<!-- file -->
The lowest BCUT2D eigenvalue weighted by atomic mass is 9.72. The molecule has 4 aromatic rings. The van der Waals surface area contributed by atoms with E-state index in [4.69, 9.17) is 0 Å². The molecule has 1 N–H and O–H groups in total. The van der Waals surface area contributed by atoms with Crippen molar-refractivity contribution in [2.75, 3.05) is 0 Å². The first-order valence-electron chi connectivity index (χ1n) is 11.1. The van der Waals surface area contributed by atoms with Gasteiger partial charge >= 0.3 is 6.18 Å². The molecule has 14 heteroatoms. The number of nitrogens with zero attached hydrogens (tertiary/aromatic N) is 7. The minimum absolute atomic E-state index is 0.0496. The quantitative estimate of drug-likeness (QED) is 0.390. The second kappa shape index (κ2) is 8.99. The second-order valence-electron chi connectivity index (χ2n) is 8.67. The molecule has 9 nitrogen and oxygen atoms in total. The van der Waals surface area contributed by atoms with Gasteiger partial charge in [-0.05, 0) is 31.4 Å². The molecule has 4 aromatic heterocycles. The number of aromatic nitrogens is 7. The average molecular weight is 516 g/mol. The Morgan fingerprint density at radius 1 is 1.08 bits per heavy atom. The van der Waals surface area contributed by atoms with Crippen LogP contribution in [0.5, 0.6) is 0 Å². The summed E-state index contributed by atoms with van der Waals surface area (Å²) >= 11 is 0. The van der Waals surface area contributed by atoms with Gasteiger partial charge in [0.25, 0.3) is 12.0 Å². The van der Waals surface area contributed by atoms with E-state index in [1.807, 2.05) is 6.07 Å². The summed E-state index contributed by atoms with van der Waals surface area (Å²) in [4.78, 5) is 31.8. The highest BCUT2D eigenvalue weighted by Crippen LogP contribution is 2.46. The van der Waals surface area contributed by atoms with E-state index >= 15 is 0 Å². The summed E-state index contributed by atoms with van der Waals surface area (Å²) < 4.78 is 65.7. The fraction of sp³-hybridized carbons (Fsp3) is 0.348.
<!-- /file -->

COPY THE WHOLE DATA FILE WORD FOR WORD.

The lowest BCUT2D eigenvalue weighted by atomic mass is 9.72. The molecule has 4 aromatic rings. The van der Waals surface area contributed by atoms with E-state index in [4.69, 9.17) is 0 Å². The molecule has 1 N–H and O–H groups in total. The van der Waals surface area contributed by atoms with Crippen molar-refractivity contribution in [2.75, 3.05) is 0 Å². The first-order valence-electron chi connectivity index (χ1n) is 11.1. The van der Waals surface area contributed by atoms with Gasteiger partial charge >= 0.3 is 6.18 Å². The molecule has 14 heteroatoms. The number of nitrogens with zero attached hydrogens (tertiary/aromatic N) is 7. The minimum absolute atomic E-state index is 0.0496. The quantitative estimate of drug-likeness (QED) is 0.390. The second kappa shape index (κ2) is 8.99. The second-order valence-electron chi connectivity index (χ2n) is 8.67. The molecule has 9 nitrogen and oxygen atoms in total. The van der Waals surface area contributed by atoms with Gasteiger partial charge in [-0.05, 0) is 31.4 Å². The molecule has 4 aromatic heterocycles. The number of aromatic nitrogens is 7. The average molecular weight is 516 g/mol. The Morgan fingerprint density at radius 1 is 1.08 bits per heavy atom. The van der Waals surface area contributed by atoms with Crippen LogP contribution in [0.5, 0.6) is 0 Å². The summed E-state index contributed by atoms with van der Waals surface area (Å²) >= 11 is 0. The van der Waals surface area contributed by atoms with Gasteiger partial charge in [0.25, 0.3) is 12.0 Å². The van der Waals surface area contributed by atoms with E-state index in [1.807, 2.05) is 6.07 Å². The summed E-state index contributed by atoms with van der Waals surface area (Å²) in [4.78, 5) is 31.8. The highest BCUT2D eigenvalue weighted by Crippen LogP contribution is 2.46. The van der Waals surface area contributed by atoms with E-state index >= 15 is 0 Å². The summed E-state index contributed by atoms with van der Waals surface area (Å²) < 4.78 is 65.7. The fraction of sp³-hybridized carbons (Fsp3) is 0.348.